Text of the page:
View: Central government may not be able to bite the small bullet of savings interest for a long time

On the evening of Wednesday, March 31, as the financial year drew to a close, the Ministry of Finance issued an order aimed at sharply reducing the interest rates administered on the Public Provident Fund (PPF) and the small plans of savings, with effect from the next day. , First of April.

For the first quarter 2021-22, or April-June 2021, it reduced the interest on the PPF from 7.1% to 6.4%, on the savings plan for seniors from 7.4% to 6, 5%; on the national savings certificate from 6.8% to 5.9%; on the Sukanya Samriddhi account from 7.6% to 6.9%; and the Kisan Vikas Patra from 6.9% to 6.2%. They are not all. Every interest rate administered under the overall rubric of small savings has been drastically reduced.

It was an act of fiscal desperation. Here’s why. The revised estimate (RE) of the budget deficit (FD) for 2020-2021 was such a large number that it takes a while to say it clearly, and would fully take both lines of a check when written with words. It was one million eight hundred and forty-eight thousand six hundred and fifty-five rupees – ₹ 1,848,655 crore, or 9.5% of India’s GDP. It was 98% higher than the actual FD for 2019-2020, which we had never seen before. If it had ended there, we might have barely been able to live with it.

But this is not the case. The FD’s budget estimate (BE) for 2021-2022 is also massive at ₹ 1,506,812 crore, or 6.8% of GDP. So after running out of ₹ 1,848,655 crore in the just ended fiscal year, the GoI expects to be below ₹ 1,506,812 crore again in 2021-2022.

These massive numbers need to be put into some perspective. So ₹ 1,506,812 crore equates to well over 500,000 three-bedroom apartments averaging ₹ 3 crore each, or over three million mid-range Land Rovers.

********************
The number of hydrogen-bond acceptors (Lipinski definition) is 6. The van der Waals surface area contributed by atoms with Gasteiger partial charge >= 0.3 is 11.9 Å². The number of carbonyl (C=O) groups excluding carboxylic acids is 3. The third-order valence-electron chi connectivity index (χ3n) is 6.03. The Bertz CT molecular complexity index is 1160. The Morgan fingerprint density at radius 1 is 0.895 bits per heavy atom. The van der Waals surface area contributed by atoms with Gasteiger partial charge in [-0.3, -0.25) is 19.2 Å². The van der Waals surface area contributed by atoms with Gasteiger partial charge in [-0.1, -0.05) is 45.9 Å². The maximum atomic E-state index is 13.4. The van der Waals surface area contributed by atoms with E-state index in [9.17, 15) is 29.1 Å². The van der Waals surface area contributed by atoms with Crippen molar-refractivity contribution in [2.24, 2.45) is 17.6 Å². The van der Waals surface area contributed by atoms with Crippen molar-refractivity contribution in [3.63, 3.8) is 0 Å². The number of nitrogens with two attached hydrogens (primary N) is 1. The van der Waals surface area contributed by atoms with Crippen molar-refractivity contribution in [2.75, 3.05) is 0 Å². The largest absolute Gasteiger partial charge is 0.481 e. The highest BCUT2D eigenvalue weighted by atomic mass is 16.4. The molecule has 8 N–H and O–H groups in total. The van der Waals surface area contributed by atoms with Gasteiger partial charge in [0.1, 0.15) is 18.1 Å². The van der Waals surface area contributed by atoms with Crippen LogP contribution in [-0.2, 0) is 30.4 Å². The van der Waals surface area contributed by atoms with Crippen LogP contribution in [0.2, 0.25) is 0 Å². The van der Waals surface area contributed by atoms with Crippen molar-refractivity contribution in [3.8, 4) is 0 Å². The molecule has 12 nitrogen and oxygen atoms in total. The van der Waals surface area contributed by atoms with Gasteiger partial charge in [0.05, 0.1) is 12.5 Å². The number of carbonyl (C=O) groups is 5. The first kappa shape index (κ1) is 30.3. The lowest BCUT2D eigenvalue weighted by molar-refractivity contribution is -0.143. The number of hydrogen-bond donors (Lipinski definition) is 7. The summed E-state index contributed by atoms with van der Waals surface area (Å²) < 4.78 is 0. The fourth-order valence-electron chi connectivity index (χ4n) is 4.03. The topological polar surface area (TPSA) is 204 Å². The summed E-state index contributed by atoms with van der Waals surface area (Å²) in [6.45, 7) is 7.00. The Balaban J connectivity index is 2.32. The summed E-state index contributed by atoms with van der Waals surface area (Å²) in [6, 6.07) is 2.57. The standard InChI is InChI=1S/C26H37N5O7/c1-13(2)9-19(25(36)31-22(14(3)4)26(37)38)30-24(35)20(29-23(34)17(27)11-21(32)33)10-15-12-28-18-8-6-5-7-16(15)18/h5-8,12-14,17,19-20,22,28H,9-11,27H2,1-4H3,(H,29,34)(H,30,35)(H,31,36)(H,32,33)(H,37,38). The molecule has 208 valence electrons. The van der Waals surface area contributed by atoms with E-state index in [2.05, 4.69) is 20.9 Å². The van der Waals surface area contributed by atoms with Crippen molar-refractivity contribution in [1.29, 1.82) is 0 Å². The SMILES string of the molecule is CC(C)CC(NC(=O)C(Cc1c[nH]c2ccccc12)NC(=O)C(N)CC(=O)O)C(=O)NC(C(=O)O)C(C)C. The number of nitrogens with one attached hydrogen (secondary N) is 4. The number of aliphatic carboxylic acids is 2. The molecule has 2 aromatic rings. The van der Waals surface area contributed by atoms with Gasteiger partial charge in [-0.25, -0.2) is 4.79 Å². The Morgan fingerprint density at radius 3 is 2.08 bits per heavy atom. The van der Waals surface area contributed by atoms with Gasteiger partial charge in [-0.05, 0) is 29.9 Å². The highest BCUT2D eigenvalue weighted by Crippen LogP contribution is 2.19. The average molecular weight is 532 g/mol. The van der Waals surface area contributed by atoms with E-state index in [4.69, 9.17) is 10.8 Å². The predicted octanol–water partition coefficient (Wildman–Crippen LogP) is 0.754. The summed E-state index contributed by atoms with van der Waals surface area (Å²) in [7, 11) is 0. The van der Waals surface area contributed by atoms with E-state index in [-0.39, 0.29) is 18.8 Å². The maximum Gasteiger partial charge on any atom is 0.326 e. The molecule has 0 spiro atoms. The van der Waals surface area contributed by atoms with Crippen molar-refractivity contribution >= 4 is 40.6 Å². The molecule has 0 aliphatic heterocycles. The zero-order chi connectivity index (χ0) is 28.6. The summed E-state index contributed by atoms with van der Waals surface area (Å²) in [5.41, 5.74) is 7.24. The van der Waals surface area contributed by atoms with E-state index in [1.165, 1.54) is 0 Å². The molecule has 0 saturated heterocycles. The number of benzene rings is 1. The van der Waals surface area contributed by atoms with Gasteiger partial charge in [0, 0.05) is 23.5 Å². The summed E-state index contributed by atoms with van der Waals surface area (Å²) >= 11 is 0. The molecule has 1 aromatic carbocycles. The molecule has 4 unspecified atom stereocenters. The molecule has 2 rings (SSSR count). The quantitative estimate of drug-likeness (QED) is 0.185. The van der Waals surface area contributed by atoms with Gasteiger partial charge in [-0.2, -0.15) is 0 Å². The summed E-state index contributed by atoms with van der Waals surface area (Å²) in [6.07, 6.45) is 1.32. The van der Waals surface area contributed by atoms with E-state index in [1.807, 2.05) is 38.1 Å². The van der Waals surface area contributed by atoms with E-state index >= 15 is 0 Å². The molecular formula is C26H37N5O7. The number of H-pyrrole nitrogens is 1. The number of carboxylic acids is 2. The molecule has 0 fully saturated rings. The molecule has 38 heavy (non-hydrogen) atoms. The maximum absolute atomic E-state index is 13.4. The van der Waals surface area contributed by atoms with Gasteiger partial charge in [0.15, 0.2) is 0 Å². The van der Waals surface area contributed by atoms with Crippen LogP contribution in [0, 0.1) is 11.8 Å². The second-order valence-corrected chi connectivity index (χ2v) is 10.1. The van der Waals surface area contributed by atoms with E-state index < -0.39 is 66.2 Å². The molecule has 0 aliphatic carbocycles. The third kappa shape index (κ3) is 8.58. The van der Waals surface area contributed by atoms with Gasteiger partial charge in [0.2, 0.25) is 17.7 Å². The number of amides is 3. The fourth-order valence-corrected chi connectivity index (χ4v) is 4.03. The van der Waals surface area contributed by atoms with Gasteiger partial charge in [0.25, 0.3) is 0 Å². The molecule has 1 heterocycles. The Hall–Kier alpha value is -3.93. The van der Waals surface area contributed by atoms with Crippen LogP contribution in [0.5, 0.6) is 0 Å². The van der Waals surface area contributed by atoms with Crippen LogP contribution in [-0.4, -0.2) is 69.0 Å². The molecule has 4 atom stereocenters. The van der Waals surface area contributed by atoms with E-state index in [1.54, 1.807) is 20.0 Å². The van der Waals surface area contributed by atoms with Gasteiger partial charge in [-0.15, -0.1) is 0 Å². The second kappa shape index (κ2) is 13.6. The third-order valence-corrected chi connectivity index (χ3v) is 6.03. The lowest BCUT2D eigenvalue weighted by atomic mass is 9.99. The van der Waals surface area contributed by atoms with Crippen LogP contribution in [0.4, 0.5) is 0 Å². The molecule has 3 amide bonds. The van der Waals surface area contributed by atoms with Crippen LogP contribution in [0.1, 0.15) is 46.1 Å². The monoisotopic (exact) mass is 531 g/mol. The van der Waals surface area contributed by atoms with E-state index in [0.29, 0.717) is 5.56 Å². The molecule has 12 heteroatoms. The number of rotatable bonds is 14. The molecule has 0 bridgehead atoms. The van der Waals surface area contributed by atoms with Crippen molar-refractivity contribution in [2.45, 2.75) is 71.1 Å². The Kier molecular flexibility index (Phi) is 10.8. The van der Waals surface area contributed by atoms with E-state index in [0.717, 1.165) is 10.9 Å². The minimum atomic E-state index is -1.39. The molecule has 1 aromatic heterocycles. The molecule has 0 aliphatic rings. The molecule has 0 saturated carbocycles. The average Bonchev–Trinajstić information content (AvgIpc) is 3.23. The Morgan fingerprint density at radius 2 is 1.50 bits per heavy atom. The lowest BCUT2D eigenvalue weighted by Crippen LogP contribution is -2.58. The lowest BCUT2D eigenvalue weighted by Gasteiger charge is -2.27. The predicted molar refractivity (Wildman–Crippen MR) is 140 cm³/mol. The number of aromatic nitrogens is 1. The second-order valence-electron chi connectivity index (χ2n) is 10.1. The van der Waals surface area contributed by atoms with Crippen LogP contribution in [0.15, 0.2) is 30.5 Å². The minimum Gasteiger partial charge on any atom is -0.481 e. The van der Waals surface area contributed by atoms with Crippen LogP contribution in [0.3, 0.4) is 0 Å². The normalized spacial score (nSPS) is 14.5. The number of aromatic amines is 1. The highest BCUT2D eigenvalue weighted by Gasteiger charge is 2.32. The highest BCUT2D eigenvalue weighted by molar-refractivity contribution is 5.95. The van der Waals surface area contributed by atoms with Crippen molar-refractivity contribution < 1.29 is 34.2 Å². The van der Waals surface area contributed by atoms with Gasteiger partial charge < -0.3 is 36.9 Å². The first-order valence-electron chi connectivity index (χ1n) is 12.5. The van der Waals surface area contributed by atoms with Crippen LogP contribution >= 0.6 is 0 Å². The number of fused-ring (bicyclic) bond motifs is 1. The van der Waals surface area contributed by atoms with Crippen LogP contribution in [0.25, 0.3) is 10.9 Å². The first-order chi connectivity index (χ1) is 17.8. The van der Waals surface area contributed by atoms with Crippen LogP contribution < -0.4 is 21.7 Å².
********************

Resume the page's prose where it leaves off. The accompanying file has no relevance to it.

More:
FD is nothing more than the excess of public expenditure over revenue. It is to be financed by government borrowing which, in turn, involves additional interest payments incurred. In 2020-2021 (RE), the GoI’s interest payment on its government debt was ₹ 692,290 crore – or Land Rover’s 1.38 million – which was a fifth of its total spending and, more importantly, 43% of its income.

For 2021-2022 (BE), the interest payment is expected to increase by 17% to ₹ 809,701 crore. This translates to over 1.6 million Land Rovers, 23% of total spend and 41% of expected revenue. Thanks to years of budget deficits and consecutive borrowing, interest payments are by far the most important item of central government expenditure.

Hey, your FD killed my FD

There are only two ways to reduce this expense. The first is to gradually borrow less. But this is hardly possible with higher FDs. The other is to reduce the cost of these loans by lowering interest rates where possible. This is what prompted the mandarins of the Ministry of Finance to do what they did on the evening of March 31.

As might be expected, the decision led to an uproar – especially since it occurred amid the heat and dust of bitterly contested state elections in Assam, the West Bengal, Tamil Nadu, Kerala and Pondicherry. P Chidambaram tweeted: ‘I know sometimes the government acts on stupid advice, but I’m amazed at how stupid that advice was. While reducing the interest rate on PPFs and small economies can be technically correct, now is absolutely not a good time to do so.

Trinamool Congressman Mahua Moitra said viciously: “This government does not need anyone to embarrass it, it is perfectly capable of doing it itself.” His boss, struggling to survive in West Bengal, went ballistic in Nandigram. Even Priyanka Gandhi, barely an expert in public finances, took a hit.

I find it hard to believe that the North Block officials issued this order without Nirmala Sitharaman being in the loop. Things of such importance do not happen like that. When she rolled back all the small savings interest rate cuts in less than 24 hours, she tweeted that the order was issued out of “forgetfulness” and was therefore withdrawn. I bet she had consented, hadn’t realized the horrible timing, and then had the benefit of loyal “watch” prone bureaucrats taking the blow for her.

Guillotine 3 month reset

It was yet another throwback joke. But do not think that such a reduction in interest will go away. It can’t. A grossly inflated central government must somehow cut spending. Reducing interest rates on public savings is proving to be the most administratively practical solution, as this decision rests entirely with the Ministry of Finance.

Coming to the end of the first quarter, when the state election whirlwind is over, there could be another attempt to cut those rates. Perhaps more carefully and with as much subterfuge as possible.

Because an unhappy government must cut spending. Interest payments are so obvious, aren’t they?

(The editor is chair of the Business and Economics Research Group Advisory Board.)